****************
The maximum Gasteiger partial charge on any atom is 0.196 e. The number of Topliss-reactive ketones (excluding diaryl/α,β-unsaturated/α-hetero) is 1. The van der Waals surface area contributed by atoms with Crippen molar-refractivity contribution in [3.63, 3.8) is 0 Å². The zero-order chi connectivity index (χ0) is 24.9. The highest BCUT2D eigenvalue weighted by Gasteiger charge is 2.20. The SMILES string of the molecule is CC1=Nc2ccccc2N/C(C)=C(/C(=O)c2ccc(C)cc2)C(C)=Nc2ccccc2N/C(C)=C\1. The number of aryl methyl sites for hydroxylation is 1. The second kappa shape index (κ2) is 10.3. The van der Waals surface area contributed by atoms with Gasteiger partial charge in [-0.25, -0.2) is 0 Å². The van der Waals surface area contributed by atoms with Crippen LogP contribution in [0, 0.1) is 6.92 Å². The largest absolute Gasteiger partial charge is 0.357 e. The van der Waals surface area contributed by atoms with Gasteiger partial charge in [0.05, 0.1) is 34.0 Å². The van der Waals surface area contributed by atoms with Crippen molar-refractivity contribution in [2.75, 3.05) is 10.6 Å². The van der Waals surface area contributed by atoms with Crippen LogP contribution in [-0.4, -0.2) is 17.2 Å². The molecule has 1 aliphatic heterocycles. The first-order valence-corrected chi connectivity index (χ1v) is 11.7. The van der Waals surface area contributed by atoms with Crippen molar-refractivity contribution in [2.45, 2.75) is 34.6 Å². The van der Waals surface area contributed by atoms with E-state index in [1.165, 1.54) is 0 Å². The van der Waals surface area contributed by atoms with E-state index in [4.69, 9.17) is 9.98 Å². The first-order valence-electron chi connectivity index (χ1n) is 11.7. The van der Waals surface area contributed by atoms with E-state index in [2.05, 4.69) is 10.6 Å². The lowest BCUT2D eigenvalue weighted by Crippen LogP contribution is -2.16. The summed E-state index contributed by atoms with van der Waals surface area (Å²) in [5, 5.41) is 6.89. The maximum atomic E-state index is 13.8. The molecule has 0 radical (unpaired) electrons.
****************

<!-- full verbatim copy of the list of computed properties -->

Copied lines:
The maximum Gasteiger partial charge on any atom is 0.196 e. The number of Topliss-reactive ketones (excluding diaryl/α,β-unsaturated/α-hetero) is 1. The van der Waals surface area contributed by atoms with Crippen molar-refractivity contribution in [3.63, 3.8) is 0 Å². The zero-order chi connectivity index (χ0) is 24.9. The highest BCUT2D eigenvalue weighted by Gasteiger charge is 2.20. The SMILES string of the molecule is CC1=Nc2ccccc2N/C(C)=C(/C(=O)c2ccc(C)cc2)C(C)=Nc2ccccc2N/C(C)=C\1. The number of aryl methyl sites for hydroxylation is 1. The second kappa shape index (κ2) is 10.3. The van der Waals surface area contributed by atoms with Gasteiger partial charge in [-0.25, -0.2) is 0 Å². The van der Waals surface area contributed by atoms with Crippen LogP contribution in [0, 0.1) is 6.92 Å². The largest absolute Gasteiger partial charge is 0.357 e. The van der Waals surface area contributed by atoms with Gasteiger partial charge in [0.05, 0.1) is 34.0 Å². The van der Waals surface area contributed by atoms with Crippen molar-refractivity contribution in [2.75, 3.05) is 10.6 Å². The van der Waals surface area contributed by atoms with Crippen LogP contribution in [-0.4, -0.2) is 17.2 Å². The molecule has 1 aliphatic heterocycles. The first-order valence-corrected chi connectivity index (χ1v) is 11.7. The van der Waals surface area contributed by atoms with Crippen molar-refractivity contribution in [2.45, 2.75) is 34.6 Å². The van der Waals surface area contributed by atoms with E-state index in [1.165, 1.54) is 0 Å². The van der Waals surface area contributed by atoms with E-state index in [4.69, 9.17) is 9.98 Å². The first-order valence-electron chi connectivity index (χ1n) is 11.7. The van der Waals surface area contributed by atoms with E-state index in [2.05, 4.69) is 10.6 Å². The lowest BCUT2D eigenvalue weighted by Crippen LogP contribution is -2.16. The summed E-state index contributed by atoms with van der Waals surface area (Å²) in [5, 5.41) is 6.89. The maximum atomic E-state index is 13.8. The molecule has 0 radical (unpaired) electrons.